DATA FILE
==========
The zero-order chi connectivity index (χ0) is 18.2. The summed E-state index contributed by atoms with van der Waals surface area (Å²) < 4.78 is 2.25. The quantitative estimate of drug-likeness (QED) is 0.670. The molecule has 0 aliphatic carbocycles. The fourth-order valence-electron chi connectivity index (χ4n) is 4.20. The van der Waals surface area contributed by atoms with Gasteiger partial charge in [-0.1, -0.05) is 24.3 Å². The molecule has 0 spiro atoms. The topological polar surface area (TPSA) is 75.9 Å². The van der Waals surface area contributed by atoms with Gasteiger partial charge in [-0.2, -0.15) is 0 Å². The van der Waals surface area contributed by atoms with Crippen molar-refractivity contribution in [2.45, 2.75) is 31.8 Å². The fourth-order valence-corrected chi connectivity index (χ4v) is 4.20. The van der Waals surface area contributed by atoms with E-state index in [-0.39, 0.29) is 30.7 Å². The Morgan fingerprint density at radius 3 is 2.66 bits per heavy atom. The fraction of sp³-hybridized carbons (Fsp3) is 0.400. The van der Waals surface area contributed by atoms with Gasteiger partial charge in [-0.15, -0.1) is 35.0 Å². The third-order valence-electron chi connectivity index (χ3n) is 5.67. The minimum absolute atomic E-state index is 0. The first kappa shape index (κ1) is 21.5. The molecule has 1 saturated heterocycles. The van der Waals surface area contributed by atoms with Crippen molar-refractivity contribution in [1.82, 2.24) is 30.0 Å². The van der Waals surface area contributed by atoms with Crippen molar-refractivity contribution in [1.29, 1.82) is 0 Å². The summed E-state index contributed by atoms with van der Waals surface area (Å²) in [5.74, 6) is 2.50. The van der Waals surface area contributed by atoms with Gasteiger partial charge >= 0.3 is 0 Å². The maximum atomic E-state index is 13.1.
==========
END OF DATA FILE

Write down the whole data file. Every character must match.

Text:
The zero-order chi connectivity index (χ0) is 18.2. The summed E-state index contributed by atoms with van der Waals surface area (Å²) < 4.78 is 2.25. The quantitative estimate of drug-likeness (QED) is 0.670. The molecule has 0 aliphatic carbocycles. The fourth-order valence-electron chi connectivity index (χ4n) is 4.20. The van der Waals surface area contributed by atoms with Gasteiger partial charge in [-0.1, -0.05) is 24.3 Å². The molecule has 0 spiro atoms. The topological polar surface area (TPSA) is 75.9 Å². The van der Waals surface area contributed by atoms with Gasteiger partial charge in [-0.2, -0.15) is 0 Å². The van der Waals surface area contributed by atoms with Crippen molar-refractivity contribution in [2.45, 2.75) is 31.8 Å². The fourth-order valence-corrected chi connectivity index (χ4v) is 4.20. The van der Waals surface area contributed by atoms with E-state index in [-0.39, 0.29) is 30.7 Å². The Morgan fingerprint density at radius 3 is 2.66 bits per heavy atom. The fraction of sp³-hybridized carbons (Fsp3) is 0.400. The van der Waals surface area contributed by atoms with Gasteiger partial charge in [-0.15, -0.1) is 35.0 Å². The third-order valence-electron chi connectivity index (χ3n) is 5.67. The minimum absolute atomic E-state index is 0. The first kappa shape index (κ1) is 21.5. The molecule has 1 saturated heterocycles. The van der Waals surface area contributed by atoms with Crippen molar-refractivity contribution in [1.82, 2.24) is 30.0 Å². The van der Waals surface area contributed by atoms with Crippen molar-refractivity contribution in [1.29, 1.82) is 0 Å². The summed E-state index contributed by atoms with van der Waals surface area (Å²) in [5.74, 6) is 2.50. The van der Waals surface area contributed by atoms with Gasteiger partial charge >= 0.3 is 0 Å². The maximum atomic E-state index is 13.1.